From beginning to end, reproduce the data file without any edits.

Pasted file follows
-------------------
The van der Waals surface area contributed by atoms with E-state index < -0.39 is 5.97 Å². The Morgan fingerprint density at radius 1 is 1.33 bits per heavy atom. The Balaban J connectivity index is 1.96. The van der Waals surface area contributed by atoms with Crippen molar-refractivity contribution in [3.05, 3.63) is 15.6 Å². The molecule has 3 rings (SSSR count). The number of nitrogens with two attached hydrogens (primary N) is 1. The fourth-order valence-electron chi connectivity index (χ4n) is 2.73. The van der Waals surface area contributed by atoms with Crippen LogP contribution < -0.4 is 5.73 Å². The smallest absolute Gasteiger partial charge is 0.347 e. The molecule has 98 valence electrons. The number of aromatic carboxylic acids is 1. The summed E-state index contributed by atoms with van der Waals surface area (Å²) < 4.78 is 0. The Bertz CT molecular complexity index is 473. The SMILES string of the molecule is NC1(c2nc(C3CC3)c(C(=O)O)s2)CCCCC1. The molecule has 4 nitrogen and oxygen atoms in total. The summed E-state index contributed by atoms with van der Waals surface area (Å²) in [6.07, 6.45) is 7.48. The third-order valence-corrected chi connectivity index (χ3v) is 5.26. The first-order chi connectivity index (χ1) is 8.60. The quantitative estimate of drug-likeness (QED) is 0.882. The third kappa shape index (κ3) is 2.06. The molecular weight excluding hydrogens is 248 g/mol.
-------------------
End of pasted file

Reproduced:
The van der Waals surface area contributed by atoms with E-state index < -0.39 is 5.97 Å². The Morgan fingerprint density at radius 1 is 1.33 bits per heavy atom. The Balaban J connectivity index is 1.96. The van der Waals surface area contributed by atoms with Crippen molar-refractivity contribution in [3.05, 3.63) is 15.6 Å². The molecule has 3 rings (SSSR count). The number of nitrogens with two attached hydrogens (primary N) is 1. The fourth-order valence-electron chi connectivity index (χ4n) is 2.73. The van der Waals surface area contributed by atoms with Crippen LogP contribution < -0.4 is 5.73 Å². The smallest absolute Gasteiger partial charge is 0.347 e. The molecule has 98 valence electrons. The number of aromatic carboxylic acids is 1. The summed E-state index contributed by atoms with van der Waals surface area (Å²) < 4.78 is 0. The Bertz CT molecular complexity index is 473. The SMILES string of the molecule is NC1(c2nc(C3CC3)c(C(=O)O)s2)CCCCC1. The molecule has 4 nitrogen and oxygen atoms in total. The summed E-state index contributed by atoms with van der Waals surface area (Å²) in [6.07, 6.45) is 7.48. The third-order valence-corrected chi connectivity index (χ3v) is 5.26. The first-order chi connectivity index (χ1) is 8.60. The quantitative estimate of drug-likeness (QED) is 0.882. The third kappa shape index (κ3) is 2.06. The molecular weight excluding hydrogens is 248 g/mol.